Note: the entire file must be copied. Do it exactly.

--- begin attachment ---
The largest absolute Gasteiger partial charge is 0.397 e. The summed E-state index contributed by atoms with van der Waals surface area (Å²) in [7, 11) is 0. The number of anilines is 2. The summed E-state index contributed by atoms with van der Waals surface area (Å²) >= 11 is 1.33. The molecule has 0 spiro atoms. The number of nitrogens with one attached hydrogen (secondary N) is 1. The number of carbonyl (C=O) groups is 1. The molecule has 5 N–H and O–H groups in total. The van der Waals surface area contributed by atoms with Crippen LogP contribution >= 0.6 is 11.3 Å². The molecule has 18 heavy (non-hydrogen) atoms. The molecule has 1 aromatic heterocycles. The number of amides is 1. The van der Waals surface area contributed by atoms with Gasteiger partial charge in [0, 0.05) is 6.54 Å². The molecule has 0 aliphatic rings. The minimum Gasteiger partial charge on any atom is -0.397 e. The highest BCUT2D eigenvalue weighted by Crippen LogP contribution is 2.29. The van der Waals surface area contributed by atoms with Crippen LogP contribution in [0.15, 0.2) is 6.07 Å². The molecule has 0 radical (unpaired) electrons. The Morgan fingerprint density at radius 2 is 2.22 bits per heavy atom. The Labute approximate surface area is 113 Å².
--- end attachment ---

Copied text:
The largest absolute Gasteiger partial charge is 0.397 e. The summed E-state index contributed by atoms with van der Waals surface area (Å²) in [7, 11) is 0. The number of anilines is 2. The summed E-state index contributed by atoms with van der Waals surface area (Å²) >= 11 is 1.33. The molecule has 0 spiro atoms. The number of nitrogens with one attached hydrogen (secondary N) is 1. The number of carbonyl (C=O) groups is 1. The molecule has 5 N–H and O–H groups in total. The van der Waals surface area contributed by atoms with Crippen LogP contribution >= 0.6 is 11.3 Å². The molecule has 18 heavy (non-hydrogen) atoms. The molecule has 1 aromatic heterocycles. The number of amides is 1. The van der Waals surface area contributed by atoms with Gasteiger partial charge in [0, 0.05) is 6.54 Å². The molecule has 0 aliphatic rings. The minimum Gasteiger partial charge on any atom is -0.397 e. The highest BCUT2D eigenvalue weighted by Crippen LogP contribution is 2.29. The van der Waals surface area contributed by atoms with Crippen LogP contribution in [0.15, 0.2) is 6.07 Å². The molecule has 0 radical (unpaired) electrons. The Morgan fingerprint density at radius 2 is 2.22 bits per heavy atom. The Labute approximate surface area is 113 Å².